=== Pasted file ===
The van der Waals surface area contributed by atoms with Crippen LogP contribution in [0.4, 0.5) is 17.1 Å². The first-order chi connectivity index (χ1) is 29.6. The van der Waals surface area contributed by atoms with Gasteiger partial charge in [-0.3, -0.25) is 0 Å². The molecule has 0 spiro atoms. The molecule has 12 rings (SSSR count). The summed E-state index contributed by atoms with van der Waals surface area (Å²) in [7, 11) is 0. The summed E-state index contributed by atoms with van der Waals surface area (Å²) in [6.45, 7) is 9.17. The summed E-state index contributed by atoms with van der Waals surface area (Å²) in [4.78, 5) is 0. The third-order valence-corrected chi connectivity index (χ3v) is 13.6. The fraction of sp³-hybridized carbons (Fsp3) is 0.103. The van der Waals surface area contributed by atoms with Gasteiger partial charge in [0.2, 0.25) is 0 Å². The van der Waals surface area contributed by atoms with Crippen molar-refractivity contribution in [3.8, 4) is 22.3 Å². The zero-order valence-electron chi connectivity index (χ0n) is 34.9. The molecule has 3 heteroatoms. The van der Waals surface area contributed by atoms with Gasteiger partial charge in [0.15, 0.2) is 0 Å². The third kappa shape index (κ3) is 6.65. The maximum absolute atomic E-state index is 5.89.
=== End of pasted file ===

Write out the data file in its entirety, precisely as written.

The van der Waals surface area contributed by atoms with Crippen LogP contribution in [0.4, 0.5) is 17.1 Å². The first-order chi connectivity index (χ1) is 29.6. The van der Waals surface area contributed by atoms with Gasteiger partial charge in [-0.3, -0.25) is 0 Å². The molecule has 0 spiro atoms. The molecule has 12 rings (SSSR count). The summed E-state index contributed by atoms with van der Waals surface area (Å²) in [7, 11) is 0. The summed E-state index contributed by atoms with van der Waals surface area (Å²) in [6.45, 7) is 9.17. The summed E-state index contributed by atoms with van der Waals surface area (Å²) in [4.78, 5) is 0. The third-order valence-corrected chi connectivity index (χ3v) is 13.6. The fraction of sp³-hybridized carbons (Fsp3) is 0.103. The van der Waals surface area contributed by atoms with Gasteiger partial charge in [0.2, 0.25) is 0 Å². The van der Waals surface area contributed by atoms with Crippen molar-refractivity contribution in [3.8, 4) is 22.3 Å². The zero-order valence-electron chi connectivity index (χ0n) is 34.9. The molecule has 3 heteroatoms. The van der Waals surface area contributed by atoms with Gasteiger partial charge in [0.15, 0.2) is 0 Å². The third kappa shape index (κ3) is 6.65. The maximum absolute atomic E-state index is 5.89.